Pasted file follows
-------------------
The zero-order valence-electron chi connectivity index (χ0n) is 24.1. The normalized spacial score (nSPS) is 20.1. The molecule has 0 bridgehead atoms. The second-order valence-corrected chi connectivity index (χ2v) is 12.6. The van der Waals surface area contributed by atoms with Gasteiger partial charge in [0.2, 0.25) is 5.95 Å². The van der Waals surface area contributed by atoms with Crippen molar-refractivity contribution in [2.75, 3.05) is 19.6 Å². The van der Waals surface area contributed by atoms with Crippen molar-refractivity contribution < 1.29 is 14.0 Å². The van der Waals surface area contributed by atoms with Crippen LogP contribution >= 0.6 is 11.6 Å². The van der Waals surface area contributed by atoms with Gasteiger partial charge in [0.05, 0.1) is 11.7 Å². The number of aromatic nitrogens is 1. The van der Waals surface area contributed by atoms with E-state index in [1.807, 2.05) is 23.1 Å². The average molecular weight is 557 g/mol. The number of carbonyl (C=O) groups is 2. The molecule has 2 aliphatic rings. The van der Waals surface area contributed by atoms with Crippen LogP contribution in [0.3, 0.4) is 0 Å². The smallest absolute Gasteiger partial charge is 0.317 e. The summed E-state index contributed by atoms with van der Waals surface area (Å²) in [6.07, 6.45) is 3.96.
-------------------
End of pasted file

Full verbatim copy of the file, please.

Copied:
The zero-order valence-electron chi connectivity index (χ0n) is 24.1. The normalized spacial score (nSPS) is 20.1. The molecule has 0 bridgehead atoms. The second-order valence-corrected chi connectivity index (χ2v) is 12.6. The van der Waals surface area contributed by atoms with Gasteiger partial charge in [0.2, 0.25) is 5.95 Å². The van der Waals surface area contributed by atoms with Crippen molar-refractivity contribution in [2.75, 3.05) is 19.6 Å². The van der Waals surface area contributed by atoms with Crippen molar-refractivity contribution < 1.29 is 14.0 Å². The van der Waals surface area contributed by atoms with Crippen LogP contribution >= 0.6 is 11.6 Å². The van der Waals surface area contributed by atoms with Gasteiger partial charge in [0.05, 0.1) is 11.7 Å². The number of aromatic nitrogens is 1. The van der Waals surface area contributed by atoms with E-state index in [1.807, 2.05) is 23.1 Å². The average molecular weight is 557 g/mol. The number of carbonyl (C=O) groups is 2. The molecule has 2 aliphatic rings. The van der Waals surface area contributed by atoms with Crippen LogP contribution in [0.3, 0.4) is 0 Å². The smallest absolute Gasteiger partial charge is 0.317 e. The summed E-state index contributed by atoms with van der Waals surface area (Å²) in [6.07, 6.45) is 3.96.